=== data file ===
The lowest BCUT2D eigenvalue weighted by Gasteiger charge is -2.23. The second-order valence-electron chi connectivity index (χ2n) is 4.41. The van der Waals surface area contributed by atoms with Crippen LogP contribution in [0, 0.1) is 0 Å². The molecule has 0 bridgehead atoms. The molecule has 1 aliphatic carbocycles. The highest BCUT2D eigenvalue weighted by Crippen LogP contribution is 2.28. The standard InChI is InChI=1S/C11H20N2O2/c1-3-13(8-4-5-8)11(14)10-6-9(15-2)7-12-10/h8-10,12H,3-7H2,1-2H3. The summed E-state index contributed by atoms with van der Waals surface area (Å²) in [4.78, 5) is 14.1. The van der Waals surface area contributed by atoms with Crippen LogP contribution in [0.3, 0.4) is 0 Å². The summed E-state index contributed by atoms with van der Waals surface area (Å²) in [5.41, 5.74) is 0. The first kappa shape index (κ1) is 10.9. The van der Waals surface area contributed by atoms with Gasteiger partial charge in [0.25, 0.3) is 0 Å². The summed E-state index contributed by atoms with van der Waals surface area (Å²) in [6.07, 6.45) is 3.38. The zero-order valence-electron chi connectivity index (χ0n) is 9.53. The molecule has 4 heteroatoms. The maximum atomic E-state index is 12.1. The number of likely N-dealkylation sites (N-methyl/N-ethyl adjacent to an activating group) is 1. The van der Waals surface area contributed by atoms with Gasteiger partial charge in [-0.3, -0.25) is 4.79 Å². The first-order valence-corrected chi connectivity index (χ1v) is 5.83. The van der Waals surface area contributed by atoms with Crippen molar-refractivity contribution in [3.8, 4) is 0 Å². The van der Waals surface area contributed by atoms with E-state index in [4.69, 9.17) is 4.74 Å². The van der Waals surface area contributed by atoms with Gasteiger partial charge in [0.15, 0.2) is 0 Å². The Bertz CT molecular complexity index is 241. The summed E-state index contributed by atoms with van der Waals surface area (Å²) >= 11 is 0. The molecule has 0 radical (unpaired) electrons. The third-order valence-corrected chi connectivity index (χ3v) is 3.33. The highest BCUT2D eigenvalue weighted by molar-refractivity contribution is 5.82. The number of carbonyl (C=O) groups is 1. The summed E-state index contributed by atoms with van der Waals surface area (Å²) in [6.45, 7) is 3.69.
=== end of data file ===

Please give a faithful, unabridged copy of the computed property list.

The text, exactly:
The lowest BCUT2D eigenvalue weighted by Gasteiger charge is -2.23. The second-order valence-electron chi connectivity index (χ2n) is 4.41. The van der Waals surface area contributed by atoms with Crippen LogP contribution in [0, 0.1) is 0 Å². The molecule has 0 bridgehead atoms. The molecule has 1 aliphatic carbocycles. The highest BCUT2D eigenvalue weighted by Crippen LogP contribution is 2.28. The standard InChI is InChI=1S/C11H20N2O2/c1-3-13(8-4-5-8)11(14)10-6-9(15-2)7-12-10/h8-10,12H,3-7H2,1-2H3. The summed E-state index contributed by atoms with van der Waals surface area (Å²) in [4.78, 5) is 14.1. The van der Waals surface area contributed by atoms with Crippen LogP contribution in [0.3, 0.4) is 0 Å². The summed E-state index contributed by atoms with van der Waals surface area (Å²) in [5.41, 5.74) is 0. The first kappa shape index (κ1) is 10.9. The van der Waals surface area contributed by atoms with Gasteiger partial charge in [0.25, 0.3) is 0 Å². The summed E-state index contributed by atoms with van der Waals surface area (Å²) in [6.07, 6.45) is 3.38. The zero-order valence-electron chi connectivity index (χ0n) is 9.53. The molecule has 4 heteroatoms. The maximum atomic E-state index is 12.1. The number of likely N-dealkylation sites (N-methyl/N-ethyl adjacent to an activating group) is 1. The van der Waals surface area contributed by atoms with Gasteiger partial charge in [-0.3, -0.25) is 4.79 Å². The first-order valence-corrected chi connectivity index (χ1v) is 5.83. The van der Waals surface area contributed by atoms with Crippen molar-refractivity contribution in [3.8, 4) is 0 Å². The van der Waals surface area contributed by atoms with E-state index in [4.69, 9.17) is 4.74 Å². The van der Waals surface area contributed by atoms with Gasteiger partial charge in [0.15, 0.2) is 0 Å². The Bertz CT molecular complexity index is 241. The summed E-state index contributed by atoms with van der Waals surface area (Å²) >= 11 is 0. The molecule has 0 radical (unpaired) electrons. The third-order valence-corrected chi connectivity index (χ3v) is 3.33. The highest BCUT2D eigenvalue weighted by molar-refractivity contribution is 5.82. The number of carbonyl (C=O) groups is 1. The summed E-state index contributed by atoms with van der Waals surface area (Å²) in [6.45, 7) is 3.69.